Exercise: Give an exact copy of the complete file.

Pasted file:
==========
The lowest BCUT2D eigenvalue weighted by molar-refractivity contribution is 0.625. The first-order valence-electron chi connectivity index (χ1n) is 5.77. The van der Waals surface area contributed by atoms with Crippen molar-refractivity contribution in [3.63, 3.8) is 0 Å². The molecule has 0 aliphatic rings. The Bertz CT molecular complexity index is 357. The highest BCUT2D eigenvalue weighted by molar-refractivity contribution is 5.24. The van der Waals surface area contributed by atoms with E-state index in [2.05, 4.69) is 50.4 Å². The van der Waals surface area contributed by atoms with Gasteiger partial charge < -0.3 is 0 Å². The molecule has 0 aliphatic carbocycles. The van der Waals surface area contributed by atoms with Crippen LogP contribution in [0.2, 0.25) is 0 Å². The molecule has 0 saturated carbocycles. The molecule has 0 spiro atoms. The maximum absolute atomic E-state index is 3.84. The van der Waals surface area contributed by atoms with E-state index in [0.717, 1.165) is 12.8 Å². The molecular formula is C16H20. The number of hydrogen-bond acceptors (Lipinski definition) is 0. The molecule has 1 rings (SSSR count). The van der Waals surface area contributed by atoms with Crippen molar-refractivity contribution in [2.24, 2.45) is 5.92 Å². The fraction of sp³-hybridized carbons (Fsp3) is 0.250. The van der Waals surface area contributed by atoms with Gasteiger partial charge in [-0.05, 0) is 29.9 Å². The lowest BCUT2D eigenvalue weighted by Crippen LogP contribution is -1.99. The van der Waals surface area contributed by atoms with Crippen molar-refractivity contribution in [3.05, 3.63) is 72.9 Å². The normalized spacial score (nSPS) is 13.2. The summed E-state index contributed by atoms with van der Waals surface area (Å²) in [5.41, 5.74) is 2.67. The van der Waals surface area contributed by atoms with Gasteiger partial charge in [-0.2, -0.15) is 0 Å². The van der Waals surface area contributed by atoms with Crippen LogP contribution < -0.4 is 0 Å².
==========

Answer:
The lowest BCUT2D eigenvalue weighted by molar-refractivity contribution is 0.625. The first-order valence-electron chi connectivity index (χ1n) is 5.77. The van der Waals surface area contributed by atoms with Crippen molar-refractivity contribution in [3.63, 3.8) is 0 Å². The molecule has 0 aliphatic rings. The Bertz CT molecular complexity index is 357. The highest BCUT2D eigenvalue weighted by molar-refractivity contribution is 5.24. The van der Waals surface area contributed by atoms with E-state index in [2.05, 4.69) is 50.4 Å². The van der Waals surface area contributed by atoms with Gasteiger partial charge < -0.3 is 0 Å². The molecule has 0 aliphatic carbocycles. The van der Waals surface area contributed by atoms with Crippen LogP contribution in [0.2, 0.25) is 0 Å². The molecule has 0 saturated carbocycles. The molecule has 0 spiro atoms. The maximum absolute atomic E-state index is 3.84. The van der Waals surface area contributed by atoms with E-state index in [0.717, 1.165) is 12.8 Å². The molecular formula is C16H20. The number of hydrogen-bond acceptors (Lipinski definition) is 0. The molecule has 1 rings (SSSR count). The van der Waals surface area contributed by atoms with Crippen molar-refractivity contribution in [2.24, 2.45) is 5.92 Å². The fraction of sp³-hybridized carbons (Fsp3) is 0.250. The van der Waals surface area contributed by atoms with Gasteiger partial charge in [-0.05, 0) is 29.9 Å². The lowest BCUT2D eigenvalue weighted by Crippen LogP contribution is -1.99. The van der Waals surface area contributed by atoms with Crippen molar-refractivity contribution in [3.05, 3.63) is 72.9 Å². The normalized spacial score (nSPS) is 13.2. The summed E-state index contributed by atoms with van der Waals surface area (Å²) in [5.41, 5.74) is 2.67. The van der Waals surface area contributed by atoms with Gasteiger partial charge in [-0.2, -0.15) is 0 Å². The van der Waals surface area contributed by atoms with Crippen LogP contribution < -0.4 is 0 Å².